10) Generally, my job isn't all that stressful, but when I arrive at an industrial plant where equipment isn't running, and a lot of people are waiting on me to get it to work, the stress factor can be rather high! When I'm running conduit on the ground and the concrete is being poured right behind me, it's REALLY stressful.
11) My favorite part of my job is the sense of satisfaction of accomplishing something. I can look around at the end of each day and say 'that wasn't installed when I got here', or 'this machine runs because I hooked it up', or even 'this machine runs now because I fixed it'. I take pride in my work. My work looks nice. There's a lot of satisfaction in that.
12) There are really only about 3 things I don't like about my job. I don't like to be rushed. Most of the stuff I do, someone is pushing me to get it done quicker. A lot of my work is designed be electrical engineers. About 20% of these people are exceptionally intelligent, and easy to work with. The other 80% are nothing more than educated idiots with huge egos and very small brains. These people can turn the simplest job into a living nightmare. About 95% of the inspectors I work with are great. Knowledgeable and reasonable. The other 5%......well....you get the idea! (Sorry for the rant!)
13) My advice to a high school student would be to take a lot of math. Usually, you need to pass at least one semester of algebra to get into an apprenticeship program, and you use geometry a lot. Any type of shop class will be valuable as well.
14) There is a very high demand for electricians around here. Even with the recession and all, I am still buried with more work than I can handle, though I know a lot of people that are laid off, or working reduced hours. Not for much longer though!
15) If you're mechanically inclined, and are willing to actually work, and not goof off, being an electrician is an excellent career choice. It can be a bit rough at times, but well worth it. The pay is pretty good, there's no homework, and most of the people you work with are good. There are more people my age getting out of the trade than young ones getting in, that means higher pay and better conditions for those willing to stick it out. Would I recommend it? My oldest son (25) is an electrician. He works for the same company I do. He loves his job.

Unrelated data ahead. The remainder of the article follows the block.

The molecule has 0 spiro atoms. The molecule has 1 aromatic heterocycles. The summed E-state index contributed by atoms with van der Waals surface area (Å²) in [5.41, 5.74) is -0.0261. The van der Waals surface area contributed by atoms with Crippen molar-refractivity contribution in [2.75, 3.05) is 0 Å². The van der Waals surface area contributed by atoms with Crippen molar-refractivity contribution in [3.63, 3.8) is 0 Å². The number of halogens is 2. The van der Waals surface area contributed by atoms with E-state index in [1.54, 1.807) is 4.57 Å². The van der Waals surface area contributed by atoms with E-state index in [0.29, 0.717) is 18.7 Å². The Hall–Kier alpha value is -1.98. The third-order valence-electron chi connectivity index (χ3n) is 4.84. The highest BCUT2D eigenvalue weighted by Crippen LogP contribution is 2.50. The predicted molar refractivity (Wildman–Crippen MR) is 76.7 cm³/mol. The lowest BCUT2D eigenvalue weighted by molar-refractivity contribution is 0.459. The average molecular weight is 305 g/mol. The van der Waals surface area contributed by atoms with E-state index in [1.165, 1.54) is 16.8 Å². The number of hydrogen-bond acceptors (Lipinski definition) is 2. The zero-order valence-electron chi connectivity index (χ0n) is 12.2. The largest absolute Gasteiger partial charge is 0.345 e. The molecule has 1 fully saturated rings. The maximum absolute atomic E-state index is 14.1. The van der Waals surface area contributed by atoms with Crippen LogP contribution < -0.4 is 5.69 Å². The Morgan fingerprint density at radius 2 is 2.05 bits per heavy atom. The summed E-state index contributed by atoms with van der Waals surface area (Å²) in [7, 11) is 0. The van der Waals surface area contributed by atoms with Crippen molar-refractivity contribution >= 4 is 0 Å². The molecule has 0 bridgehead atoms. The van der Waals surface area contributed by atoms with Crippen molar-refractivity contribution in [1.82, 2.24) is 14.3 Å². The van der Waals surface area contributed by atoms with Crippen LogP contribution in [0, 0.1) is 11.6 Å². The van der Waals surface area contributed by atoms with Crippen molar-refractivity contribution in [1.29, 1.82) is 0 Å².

|05-02-2009, 12:07 AM||#3|
Join Date: Oct 2007
Location: ontario canada
Posts: 1,052Rewards Points: 868
Career Research Questions
i would add that your commute to the job site is important. electricians tend to work at varied locations but all within the same city. there is a lot of value here.
with a standard brick & mortar job, you need to be able to ride your bike - that is the prefered distance. not too close, but not too far. you save much by not needing a car (or you have one but use it sparingly so it lasts forever).
i commute to such a brick & mortar job. costs are high for my car due to commute 45 minutes one way every day. think about that, expand it over 30 years - use your fancy math skills to calculate how much your life will suck if you have to commute.